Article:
The way these trails are set up, if you want to stay on the ground, you can do that.   All of the trails have a lot of nice little features littered throughout to allow you to catch some air, and berms to let you aggressively rip through tight turns.   On one stretch on the final leg beginning with the Culvert trail and continuing on to the Confluence trail along the American River, there’s as much downhill big-air features as you like.   I nearly ate it a few times, and could only laugh that I stayed on the bike.

Most of the jumps have pretty manageable landings, and I was lulled into a foolishly false sense of comfort as to the nature of the trail.   At one point, I made a total rookie move and decided to hit a jump without knowing what the landing area looked like.   As I was hitting it, I realized that it actually had a bit of a gap to clear — a gap that consisted of a very sharp drop down to the river.   Luckily, I had just enough speed to hit the lip of the landing area, but it was a pretty sloppy landing and I almost ate it.  Knowing that I just avoided a potentially nasty crash – onto rocks, all I could do was laugh at my good fortune.   As I continued down the trail, I noticed some hikers coming up the trail had been observing me, and had looks of shock that after a nearly disastrous wipeout, that I was laughing and continued pedaling at high speed.   I had a huge grin on my face as well as I zipped past them.  I’m sure they thought I was a lunatic.   Stupid, maybe, but since I was still in possession of most of my body fluids, I’ll call that descent a success.   My standards may be different than yours.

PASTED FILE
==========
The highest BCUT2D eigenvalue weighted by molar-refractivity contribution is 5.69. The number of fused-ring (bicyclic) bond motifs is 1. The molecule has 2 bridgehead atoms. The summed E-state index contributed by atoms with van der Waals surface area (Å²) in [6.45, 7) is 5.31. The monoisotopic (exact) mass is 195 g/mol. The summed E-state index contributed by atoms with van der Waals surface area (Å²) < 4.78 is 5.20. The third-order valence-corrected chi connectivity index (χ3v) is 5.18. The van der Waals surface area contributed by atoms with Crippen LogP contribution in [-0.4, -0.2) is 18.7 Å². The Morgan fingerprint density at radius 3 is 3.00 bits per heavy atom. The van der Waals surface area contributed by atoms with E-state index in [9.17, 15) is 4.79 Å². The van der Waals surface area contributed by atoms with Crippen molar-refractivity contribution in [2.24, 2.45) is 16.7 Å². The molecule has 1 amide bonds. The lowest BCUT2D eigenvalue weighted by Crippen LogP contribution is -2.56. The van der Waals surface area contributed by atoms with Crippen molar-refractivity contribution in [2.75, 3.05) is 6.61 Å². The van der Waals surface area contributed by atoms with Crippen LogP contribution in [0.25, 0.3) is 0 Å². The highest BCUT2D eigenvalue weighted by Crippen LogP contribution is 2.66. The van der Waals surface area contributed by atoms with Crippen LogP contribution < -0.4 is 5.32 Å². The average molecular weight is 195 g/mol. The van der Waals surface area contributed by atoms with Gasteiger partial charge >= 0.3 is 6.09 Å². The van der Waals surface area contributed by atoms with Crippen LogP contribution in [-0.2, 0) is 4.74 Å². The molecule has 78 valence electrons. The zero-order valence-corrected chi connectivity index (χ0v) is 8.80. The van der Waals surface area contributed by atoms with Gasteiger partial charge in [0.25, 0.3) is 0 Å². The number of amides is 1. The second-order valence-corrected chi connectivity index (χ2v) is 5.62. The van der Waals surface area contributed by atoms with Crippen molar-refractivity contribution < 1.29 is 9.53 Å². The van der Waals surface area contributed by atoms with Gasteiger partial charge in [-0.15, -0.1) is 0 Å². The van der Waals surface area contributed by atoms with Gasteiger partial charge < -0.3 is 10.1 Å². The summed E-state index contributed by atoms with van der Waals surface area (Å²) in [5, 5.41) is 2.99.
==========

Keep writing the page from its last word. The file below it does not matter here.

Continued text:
So, while some people aspire to do the trifecta, I’ve now done it.   Now that I know it’s considered a pretty challenging ride, I’m happy to have done it.  Had I known it was such a ball buster, I probably would have waiting until a little later in the season when my endurance will be up and my weight will be down.

My totals for the trifecta (per my Garmin):

  • 29.16 miles
  • 4,394 feel of climb
  • 8.7 average moving speed.  Somehow when your cadence is 12, it lowers your average speed.
  • 30.5 mph max speed (it felt like 80mph – what a thrill!)

The elevation profile of the trifecta at the Auburn Confluence. Note the early, cruel climbs, apparently designed to knock the wind out of big guys.

A few lessons learned:

  • Never ride with hill monkeys.   I forgot this important rule.  Crushed yet again by Joe the hill monkey.
  • Get a bigger Camelbak.  2.5L was not quite enough.  A big boy needs his h2O more than the little guys.   I think I need a pony keg.
  • Put on the Ivy Block lotion whether you think you’ll need it or not.  You will.   Even though, ounce for ounce, it costs more than gold, it’s well worth it.  I’m itching up a storm.  And on that note:   the whole concept of right-of-way needs to be revisited if there’s poison oak on the sides of the trail.
  • Make sure you know what’s on the other side of jumps.
  • Reconsider the 1×10 for long rides with kick-your-ass climbs.  I may have to face up to the fact that perhaps I am not man enough to handle this gearing with a 34-tooth chain ring on the front.   Or, probably more accurately, that I am too much man for such gearing.   I am a whole lot of man.   A 240-pounder on a 1×10 on a tough early-season mountain bike ride with nearly 4,400 feet of climb… that’s a lot of energy output.

Additional information:   http://www.parks.ca.gov/pages/502/files/ASRANews111503.pdf

  • bcool said,

    Good job, I do those rides, but I usually break that into two. Confluence then the FHDL. And I ride it 1×9.

  • bcool said,

    Good job, I do those rides, but I usually break that into two. Confluence then the FHDL. And I ride it 1×9.